With all the opportunities that life in the country offered, I quickly began to feel overwhelmed and teetered on the edge of a burnout.
I wish someone had told me:
Start small. Pace yourself. As you gain knowledge and skill, add a few things at a time. Choose one area, such as canning or chickens, and focus on that. Make long term goals for your homestead. Owning a herd of mini cattle may not be realistic right now — but what is? How can you break that goal down into smaller, achievable steps?
2. Cut yourself a lot of slack.
Homemaking skills were not new to me. We had a nice little potager in our urban backyard that had supplied our kitchen pretty regularly with seasonal herbs and produce.
Homemaking and gardening in the country, however, are quite different. For one thing, our gardening zone changed. Even though we only moved about 40 miles east, the cold seemed colder and the hot seemed hotter. Things that had grown beautifully for me before now seemed to struggle along. I did not anticipate the learning curve; and it was a steep one, one that will take a few seasons to master.
The other thing was the dirt and critters. We seem to deal with a lot of spiders and insects in ways that I hadn’t before. I felt that I would dust and clean one day, only to discover that the spiders had set up housekeeping overnight. With much work to do outside, dirt and debris are frequently tracked into the house.
My stress levels decreased considerably when I finally gave myself permission to cut myself a lot of slack. If worms got to the lettuce (and they did), I’d feed the wormy remains to the chickens and make a note to use floating row covers as protection next time. If the beans didn’t get harvested and frozen (and they didn’t), I’d leave them on the vine to dry and we’d use them for seed. If produce that was harvested went soft before we could eat it, into the compost bin it went. It isn’t the ideal situation that I had in mind, but it works for now — and nothing is wasted.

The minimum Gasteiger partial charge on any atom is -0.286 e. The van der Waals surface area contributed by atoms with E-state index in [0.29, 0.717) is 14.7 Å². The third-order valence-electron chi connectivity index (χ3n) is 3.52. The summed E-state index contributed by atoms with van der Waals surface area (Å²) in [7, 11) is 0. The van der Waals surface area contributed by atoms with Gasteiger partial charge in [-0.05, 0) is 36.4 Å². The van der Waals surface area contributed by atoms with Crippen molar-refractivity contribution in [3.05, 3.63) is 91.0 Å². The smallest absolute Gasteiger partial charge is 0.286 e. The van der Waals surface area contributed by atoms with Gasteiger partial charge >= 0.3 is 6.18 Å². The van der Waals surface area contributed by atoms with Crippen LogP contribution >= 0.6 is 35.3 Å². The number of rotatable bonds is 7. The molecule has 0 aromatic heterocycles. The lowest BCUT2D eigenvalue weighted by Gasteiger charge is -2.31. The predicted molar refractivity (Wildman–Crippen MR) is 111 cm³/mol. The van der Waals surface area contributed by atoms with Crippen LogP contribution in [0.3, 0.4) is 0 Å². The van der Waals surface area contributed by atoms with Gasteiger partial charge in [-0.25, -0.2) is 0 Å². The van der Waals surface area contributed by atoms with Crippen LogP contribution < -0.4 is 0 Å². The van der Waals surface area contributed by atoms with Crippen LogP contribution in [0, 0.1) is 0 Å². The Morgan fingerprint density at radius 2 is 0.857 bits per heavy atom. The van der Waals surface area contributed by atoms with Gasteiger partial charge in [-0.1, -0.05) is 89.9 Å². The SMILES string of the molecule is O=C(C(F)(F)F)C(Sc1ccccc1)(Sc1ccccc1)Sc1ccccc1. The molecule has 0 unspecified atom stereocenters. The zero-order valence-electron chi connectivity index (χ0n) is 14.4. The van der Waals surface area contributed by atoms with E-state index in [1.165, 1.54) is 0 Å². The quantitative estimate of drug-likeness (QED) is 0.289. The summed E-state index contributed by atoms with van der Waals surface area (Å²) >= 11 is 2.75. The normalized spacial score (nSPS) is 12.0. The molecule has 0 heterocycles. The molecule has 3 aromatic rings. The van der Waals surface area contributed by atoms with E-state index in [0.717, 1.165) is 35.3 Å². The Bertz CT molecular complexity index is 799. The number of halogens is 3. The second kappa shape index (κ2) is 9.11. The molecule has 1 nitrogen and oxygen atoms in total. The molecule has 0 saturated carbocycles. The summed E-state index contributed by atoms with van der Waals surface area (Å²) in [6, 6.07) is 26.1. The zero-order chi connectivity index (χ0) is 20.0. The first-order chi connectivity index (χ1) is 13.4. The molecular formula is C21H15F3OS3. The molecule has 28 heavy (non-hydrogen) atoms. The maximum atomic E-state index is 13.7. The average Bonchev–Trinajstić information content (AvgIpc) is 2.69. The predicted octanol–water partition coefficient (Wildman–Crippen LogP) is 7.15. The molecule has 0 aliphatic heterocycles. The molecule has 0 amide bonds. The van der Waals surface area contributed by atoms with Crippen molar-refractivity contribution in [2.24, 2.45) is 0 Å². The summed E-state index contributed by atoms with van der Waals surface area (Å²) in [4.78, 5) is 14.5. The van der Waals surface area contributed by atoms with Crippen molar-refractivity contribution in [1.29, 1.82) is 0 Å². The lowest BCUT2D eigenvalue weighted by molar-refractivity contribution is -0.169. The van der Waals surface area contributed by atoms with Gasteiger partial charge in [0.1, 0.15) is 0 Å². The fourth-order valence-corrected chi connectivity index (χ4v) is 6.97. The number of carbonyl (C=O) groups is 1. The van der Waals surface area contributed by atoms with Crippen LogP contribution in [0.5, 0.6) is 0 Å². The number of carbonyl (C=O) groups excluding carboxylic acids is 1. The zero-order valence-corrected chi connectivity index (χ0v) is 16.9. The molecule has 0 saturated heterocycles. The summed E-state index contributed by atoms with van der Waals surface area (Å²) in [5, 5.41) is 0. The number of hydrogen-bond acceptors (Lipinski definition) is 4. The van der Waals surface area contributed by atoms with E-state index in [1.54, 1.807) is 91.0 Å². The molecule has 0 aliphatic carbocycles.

As far as the house goes, ::sigh:: we just learn to live with a certain amount of dust and cobwebs. There are seasons where I can maintain a routine and keep everything clean and sparkling the way I like it. There are seasons that I can’t. I have to prioritize. When the tomatoes are ripe and needing to be picked and preserved, a clean floor isn’t at the top of my agenda.
3. Life is just different. Give yourself time to get used to it.
Having spent five years in foreign missions, I often experienced culture shock going back and forth between a third world country and the United States. I did not expect this to happen moving just forty miles east from the city in which I had been born — but it did.
Life in the country is different. It just is. People relate differently, things move at a slower pace, the scenery (while charming) is not what you are used to.